Like most of the world, we Australians are weary of the COVID-19 virus restrictions. However, some restrictions may be in force for approximately six more months, with scheduled endings in 2021.
Reports are swirling about claiming that Western Australia is planning on maintaining its hard border closing until April of 2021. While the truth of the statement may still need to be proven or dismissed, the strict rules regarding entry into WA and subsequent quarantining at the visitor’s expense are still in force.
Here at Lawson Legal, we want you to know that we are here ready to serve as your defence counsel if the need arises. These are bewildering times, and it is easy to become confused about quarantine regulations. This is why knowing about a good legal advocate can be a huge advantage for most anyone.
What often happens is that people are not trying to disregard the new precautionary laws openly, they choose the path that seems smoothest. Unfortunately, that path is not always the right choice.
A Recent Example:
In August 2020, Asher Vander Sanden, 28, hid and crossed the border into WA defying the state’s hard border policy. The Perth woman had spent a month in Victoria visiting her sister. Although Vander Sanden had legal clearance to return to WA, she wanted to avoid a forced quarantine in a hotel for 14 days at her own expense.
Instead of flying in, as planned, Vander Sanden crossed the border hiding in a car hauled by a truck. Once in WA, Vander Sanden stayed for ten-days (until her arrest) in what she called a self-quarantine with her boyfriend in Scarborough.
Authorities arrested Vander Sanden and held her in quarantine. State and local authorities were quick to condemn Vander Sanden’s actions calling her behaviour selfish, deceitful, and dishonest. Magistrate Andrew Matthews sentenced Vander Sanden to a six-month jail term but also back-dated the sentence to the date of her arrest. Additionally, Magistrate Matthews made Vander Sanden eligible for parole.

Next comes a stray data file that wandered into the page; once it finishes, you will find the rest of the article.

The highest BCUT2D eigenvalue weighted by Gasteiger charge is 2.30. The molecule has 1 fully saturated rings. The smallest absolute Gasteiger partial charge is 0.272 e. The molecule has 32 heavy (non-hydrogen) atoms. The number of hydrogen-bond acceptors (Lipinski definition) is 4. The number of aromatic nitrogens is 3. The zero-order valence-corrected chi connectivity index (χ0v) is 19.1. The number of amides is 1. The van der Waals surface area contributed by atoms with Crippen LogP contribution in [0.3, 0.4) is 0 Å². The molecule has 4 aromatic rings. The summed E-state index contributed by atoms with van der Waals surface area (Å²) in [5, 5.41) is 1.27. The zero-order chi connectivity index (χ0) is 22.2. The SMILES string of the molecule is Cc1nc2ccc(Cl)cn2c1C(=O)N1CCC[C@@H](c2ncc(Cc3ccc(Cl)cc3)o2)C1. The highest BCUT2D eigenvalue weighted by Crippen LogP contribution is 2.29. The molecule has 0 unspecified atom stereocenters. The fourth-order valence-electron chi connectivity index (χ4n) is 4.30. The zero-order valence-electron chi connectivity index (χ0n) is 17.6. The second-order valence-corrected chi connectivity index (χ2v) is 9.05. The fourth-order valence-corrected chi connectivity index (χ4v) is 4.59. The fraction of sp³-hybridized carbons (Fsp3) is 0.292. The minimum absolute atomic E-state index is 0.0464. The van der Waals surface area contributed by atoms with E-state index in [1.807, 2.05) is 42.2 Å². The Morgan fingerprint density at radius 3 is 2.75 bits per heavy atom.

In a more recent turn of events, in this case, Asher Vander Sanden filed and won an appeal against her six-month jail sentence. Appearing before Justice Jenni Hill, Vander Sanden’s legal counsel highlighted other instances in which a ‘mid-level crime’ received much lighter consequences. Additionally, the court heard how Vander Sanden had, indeed, quarantined in Scarborough as opposed to going from place to place.
During the court proceedings, Justice Hill said she had a difficult time understanding the sentence of immediate imprisonment. Also, the Justice explained that she thought Vander Sanden’s punishment was “plainly unjust and unreasonable” citing time served, her guilty plea, and the Perth woman’s personal circumstances.
Justice Hill reduced the sentence to 50-hours of community service with no additional jail time ordered. This case will likely be the standard by which other breaches of quarantine cases will be measured.
As time goes on and strong restrictions remain in place in WA, there is a likelihood that infractions will increase. Here at Lawson Legal, we want to help simplify the often-confusing regulations and help you if you have made a misstep or two while navigating these unusual circumstances.
What is the Present Situation Regarding Entering Western Australia?
At this time, Western Australia has a hard border crossing policy. Additionally, restrictions are in place, limiting movement of those who enter the state, including a quarantine period.
Who May Cross Into Western Australia Under the Hard Border Crossing Rule?
There are several circumstances when a person may have permission to cross into WA while the hard border restrictions remain. These include:
• Active members of the military
• Emergency workers
• Entering on compassionate grounds
• Judicial officers
• Persons who must enter or face extreme hardship
• Persons with unique skills not found in WA
• Senior government officials
Generally, quarantining for 14-days is a requirement for exemption from border restrictions.
*PLEASE NOTE* The material in this blog post is for informational use only and should not be construed as legal advice. For answers to your questions regarding this or other topics, please contact a professional legal representative.